Energy Transfer (NYSE:ET) ended 2019 on a high note as its earnings came in above the top end of its already upwardly revised forecast range. That high-end result came despite the growing presence of some headwinds across several of its business segments.

Those issues, unfortunately, will continue affecting the company in the coming year, which was evident in its rather lackluster guidance.

Drilling down into Energy Transfer's fourth-quarter results

Metric

Q4 2019

Q4 2018

Change

Adjusted EBITDA

$2.807 billion

$2.669 billion

5.2%

Distributable cash flow (DCF)

$1.546 billion

$1.516 billion

2%

DCF per unit

$0.57

$0.58

-1.7%

Distribution coverage ratio

1.88 times

1.90 times

-1.1%

Data source: Energy Transfer. 

Energy Transfer grew its adjusted EBITDA by 5% versus the year-ago period during the fourth quarter, pushing its full-year total to $11.2 billion. That was nearly 18% higher than 2018's level and above the company's upwardly revised $11 billion to $11.1 billion guidance range. DCF, meanwhile, rose 2%, pushing the full-year total to $6.3 billion, up more than 17% year over year. That was enough cash to cover the MLP's massive 9.6%-yielding payout by an ultra-comfortable 1.96 times.

Fueling the company's fourth-quarter growth were its two-liquids focused segments:

Energy Transfer's earnings by segment during the fourth-quarter of 2019 and 2018.

Data source: Energy Transfer. Chart by the author.

Earnings in the NGL and refined products segment surged more than 30% year over year during the fourth quarter. Fueling that growth were higher volumes on several of its legacy systems and the completion of three major expansion projects, including the Mariner East 2 pipeline, which started up at the very end of 2018.  

Crude oil transportation and services earnings rose 12% from last year's fourth quarter. The main driver was a favorable inventory valuation adjustment.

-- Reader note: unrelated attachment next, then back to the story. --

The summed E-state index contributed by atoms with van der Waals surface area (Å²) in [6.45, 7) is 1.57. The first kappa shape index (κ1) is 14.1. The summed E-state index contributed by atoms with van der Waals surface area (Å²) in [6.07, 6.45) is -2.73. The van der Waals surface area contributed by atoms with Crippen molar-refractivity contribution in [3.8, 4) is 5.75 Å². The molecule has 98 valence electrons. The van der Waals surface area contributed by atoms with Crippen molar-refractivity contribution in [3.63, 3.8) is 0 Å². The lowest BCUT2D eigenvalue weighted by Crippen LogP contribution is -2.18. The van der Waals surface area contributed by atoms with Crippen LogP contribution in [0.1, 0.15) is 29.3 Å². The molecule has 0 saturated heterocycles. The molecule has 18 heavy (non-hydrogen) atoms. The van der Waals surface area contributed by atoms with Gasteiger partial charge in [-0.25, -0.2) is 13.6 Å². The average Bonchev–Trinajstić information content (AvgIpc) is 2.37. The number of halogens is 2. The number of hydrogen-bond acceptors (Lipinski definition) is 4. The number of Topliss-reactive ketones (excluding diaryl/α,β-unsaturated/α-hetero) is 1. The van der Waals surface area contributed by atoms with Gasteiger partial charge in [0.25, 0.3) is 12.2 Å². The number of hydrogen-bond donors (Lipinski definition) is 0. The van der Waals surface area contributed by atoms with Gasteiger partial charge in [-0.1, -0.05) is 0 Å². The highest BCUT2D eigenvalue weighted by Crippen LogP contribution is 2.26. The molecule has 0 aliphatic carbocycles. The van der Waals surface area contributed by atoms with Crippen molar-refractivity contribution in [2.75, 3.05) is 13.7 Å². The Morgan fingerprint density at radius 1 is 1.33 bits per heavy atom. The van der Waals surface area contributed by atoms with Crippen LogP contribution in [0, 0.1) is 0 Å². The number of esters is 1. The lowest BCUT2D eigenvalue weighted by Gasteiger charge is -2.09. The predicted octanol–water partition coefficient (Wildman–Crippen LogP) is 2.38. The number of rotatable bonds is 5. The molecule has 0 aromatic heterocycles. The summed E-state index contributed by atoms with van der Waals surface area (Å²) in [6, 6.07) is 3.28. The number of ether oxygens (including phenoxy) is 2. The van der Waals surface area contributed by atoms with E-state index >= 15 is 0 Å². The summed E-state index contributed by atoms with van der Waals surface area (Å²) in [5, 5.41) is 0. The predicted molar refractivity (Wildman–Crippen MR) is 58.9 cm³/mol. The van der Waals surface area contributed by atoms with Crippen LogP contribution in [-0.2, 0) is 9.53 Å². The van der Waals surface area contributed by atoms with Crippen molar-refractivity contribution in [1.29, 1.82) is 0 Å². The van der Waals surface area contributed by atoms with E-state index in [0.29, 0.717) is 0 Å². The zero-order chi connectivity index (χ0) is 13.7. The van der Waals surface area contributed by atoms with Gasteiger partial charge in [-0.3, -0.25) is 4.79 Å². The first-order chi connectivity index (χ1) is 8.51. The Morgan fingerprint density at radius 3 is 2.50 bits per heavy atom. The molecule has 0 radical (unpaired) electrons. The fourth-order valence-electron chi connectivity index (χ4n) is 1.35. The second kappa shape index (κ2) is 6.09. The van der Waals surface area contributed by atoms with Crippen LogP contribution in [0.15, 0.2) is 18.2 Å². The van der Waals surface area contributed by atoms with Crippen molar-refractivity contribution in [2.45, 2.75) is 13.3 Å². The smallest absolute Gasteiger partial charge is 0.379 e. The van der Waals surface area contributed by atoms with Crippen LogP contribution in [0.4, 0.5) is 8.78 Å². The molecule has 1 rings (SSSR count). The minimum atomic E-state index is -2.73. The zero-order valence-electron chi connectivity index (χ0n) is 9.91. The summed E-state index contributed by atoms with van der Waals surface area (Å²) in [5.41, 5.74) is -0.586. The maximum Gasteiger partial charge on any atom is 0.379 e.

The earnings growth in those two segments more than offset weaker results across the rest of Energy Transfer's business units.

Earnings in the MLP's intrastate segment slumped nearly 28% due to lower realized natural gas sales and lower realized gains from pipeline optimization activity. Interstate segment earnings, meanwhile, fell almost 10%, due mainly to higher costs. Meanwhile, the profit contribution from its investment in Sunoco (NYSE:SUN) fell about 7% due to lower margins at the fuel distribution company.

A row of pipelines with the sun rising behind them

Image source: Getty Images.

A look at what's ahead for Energy Transfer

Energy Transfer expects to generate between $11 billion and $11.4 billion of adjusted EBITDA this year, which would be roughly flat with last year's level at the midpoint. That's despite the fact that the company closed its acquisition of SemGroup in December and completed several expansion projects last year, with more on deck to start up in 2020. The main issue is that many of the company's commodity price and market-sensitive businesses, which benefited from healthy market conditions in 2019, are starting to face some headwinds that will weigh on results this year. On top of that, it has several legacy contracts expiring that will likely renew at lower rates.

The energy company expects to invest another $3.9 billion to $4.1 billion on expanding its energy infrastructure footprint this year. While that's a bit below last year's level of $4.3 billion, it's slightly higher than its initial capital spending forecast of $3.6 billion to $3.8 billion due to the acquisition of SemGroup, which will add $300 million in capital projects.  

However, the company anticipates that capital spending will decline considerably after this year, with it expecting an annual run-rate in the $2 billion to $2.5 billion range. That's in part because it's raising its return criteria for new expansion projects. It already has $1.8 billion of approved projects in its backlog beyond this year, which is a $300 million increase from the end of last quarter.

With Energy Transfer producing more than $3 billion of annual free cash flow after paying its distribution, it's on track to generate enough cash in 2021 to also cover capital spending with room to spare. As such, it could be in the position to increase its distribution or repurchase some of its deeply discounted units.  

Well positioned for what's ahead

Energy Transfer ended 2019 on a high note by producing guidance-beating results. Unfortunately, some notable headwinds appear as if they'll prevent it from growing this year. However, that won't have too much of an impact on the company since it generates a lot of cash, giving it the funds to cover its big-time distribution as well as the bulk of its expansion-related spending. Because of that, and the projection that capital spending will fall next year, its monster payout is on rock-solid ground.